The need for reform was never in question; how best to implement it was. CRP has come in for criticism, as we shall now see.
The Bar Council: after complaining the CP helpline is not 24/7 despite its members working irregular hours, The Bar Council went on to claim CP developers lack an understanding of how the courts function to the point where ambition runs beyond the capacity to deliver. They also criticised a lack of training and the absence of some core functions. In response, HMCTS sighted its use of User Engagement Groups to garner feedback. The council were not alone in highlighting a mismatch in court listings to barrister availability, resulting in wasted preparation and court time.
Law Society: having raised concern over cases disappearing off the system and the frequency with which CP malfunctions and interrupts live court sittings, the Law Society reiterated that functions need to be robustly tested and evaluated before being rolled out. Questions remain over how CP will be funded post-2025 completion to ensure it remains fit for purpose. The society also stated some of their disabled lawyers and employees find CP falls short of their accessibility needs.
Transform Justice: the charity has taken issue with online hearings, saying they make it harder for participants to interpret body language, read the room, and interact with proceedings. Technology risks diluting the impact and cathartic value of witness statements and sentences when delivered remotely. Transform Justice also questioned the decision to build bespoke digital platforms when the likes of Zoom and Dropbox are readily available and more familiar. HMCTS sighted off-the-shelf products do not offer the same security, nor do they provide the same gravitas. The charity also expressed concern that one in three defendants have no legal counsel, yet CP is geared towards legal professionals.
Public & Commercial Services Union: in 2022-23, the courts faced several days of industrial action by the Public & Commercial Services Union (PCS) over pay, conditions, jobs and CP. Strikes were called off when HMCTS gave assurance action would be taken to combat CP-related stress, anxiety and a culture of blame against the union’s members. The PCS has vowed to continue its campaign to get CP scrapped.
Public Accounts Committee: notorious for examining whether taxpayers get value for money, the Public Accounts Committee (PAC) are of the view HMCTS have continually underestimated the time, cost, and complexity of reform. They also reiterated concerns of underdeveloped software being put live for the sake of ticking boxes. The committee claims HMCTS has not done enough to engage, listen and respond to feedback.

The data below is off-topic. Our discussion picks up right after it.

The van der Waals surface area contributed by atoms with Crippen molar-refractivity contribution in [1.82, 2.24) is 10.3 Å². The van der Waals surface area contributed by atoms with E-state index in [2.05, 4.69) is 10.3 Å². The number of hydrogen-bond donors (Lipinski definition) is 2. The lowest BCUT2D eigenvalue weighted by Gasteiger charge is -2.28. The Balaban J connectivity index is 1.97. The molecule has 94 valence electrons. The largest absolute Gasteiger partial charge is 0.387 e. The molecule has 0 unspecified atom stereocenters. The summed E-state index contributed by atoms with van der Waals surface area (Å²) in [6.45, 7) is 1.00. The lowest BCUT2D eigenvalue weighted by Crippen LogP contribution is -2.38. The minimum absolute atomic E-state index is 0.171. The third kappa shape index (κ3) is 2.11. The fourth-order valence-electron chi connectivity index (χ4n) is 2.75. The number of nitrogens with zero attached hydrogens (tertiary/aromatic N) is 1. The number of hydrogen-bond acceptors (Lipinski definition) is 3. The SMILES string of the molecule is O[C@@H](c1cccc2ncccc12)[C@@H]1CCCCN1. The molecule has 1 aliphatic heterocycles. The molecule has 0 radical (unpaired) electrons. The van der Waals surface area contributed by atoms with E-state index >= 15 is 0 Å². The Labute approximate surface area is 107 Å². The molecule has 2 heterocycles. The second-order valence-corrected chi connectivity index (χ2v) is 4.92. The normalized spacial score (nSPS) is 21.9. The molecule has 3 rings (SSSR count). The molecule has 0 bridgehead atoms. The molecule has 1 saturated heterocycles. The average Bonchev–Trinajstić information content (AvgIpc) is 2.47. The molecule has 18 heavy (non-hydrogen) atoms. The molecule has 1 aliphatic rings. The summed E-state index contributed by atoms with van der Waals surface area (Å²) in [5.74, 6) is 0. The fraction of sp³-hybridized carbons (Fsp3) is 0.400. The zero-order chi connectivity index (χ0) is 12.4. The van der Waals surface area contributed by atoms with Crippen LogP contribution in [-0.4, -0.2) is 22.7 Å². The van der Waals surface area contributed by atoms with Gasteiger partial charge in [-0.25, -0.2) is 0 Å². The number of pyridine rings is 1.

HMCTS admitted that during the period 2021-22, a software issue prevented delivery of 3,000 notifications, resulting in 35 defendants not being fitted with electronic tags before release. HMCTS also admitted that CP is set to deliver fewer savings than initially expected. With just under two years before completion, CRP is live in most courts and over 50% of modules are live. Self-service is a success, notably in divorce, probate, and welfare cases. Form submission times and rejection rates are down; for the first time, fees can be paid online 24/7, along with evidence submission and service acknowledgements. Online hearings are now commonplace, with remote attendance offered by 70% of courts. In short, CRP is on track and meeting expectations.
The CRP is NOT hitting the fan!
It’s true that £1.3bn seems a lot of money for people to log in and access information. References to Zoom and Dropbox haven’t gone unnoticed, with the former costing $7.25m to launch and the latter a mere $3m. Going 30% over budget and getting CRP right is easier to justify than gifting freedom to the guilty because of bean counters. HMCTS weren’t just redesigning the jet engine mid-flight; when you factor in having to incorporate swathes of new legislation on the fly, a pandemic, and understaffed courts, they’ve also got to land the plane in a category-five hurricane. The history books won’t define CRP by its underestimated costs and overestimated savings, but it will be judged on whether justice is ultimately better served. From our own experience here at Advocate Debt Recovery, justice has never been easier to access.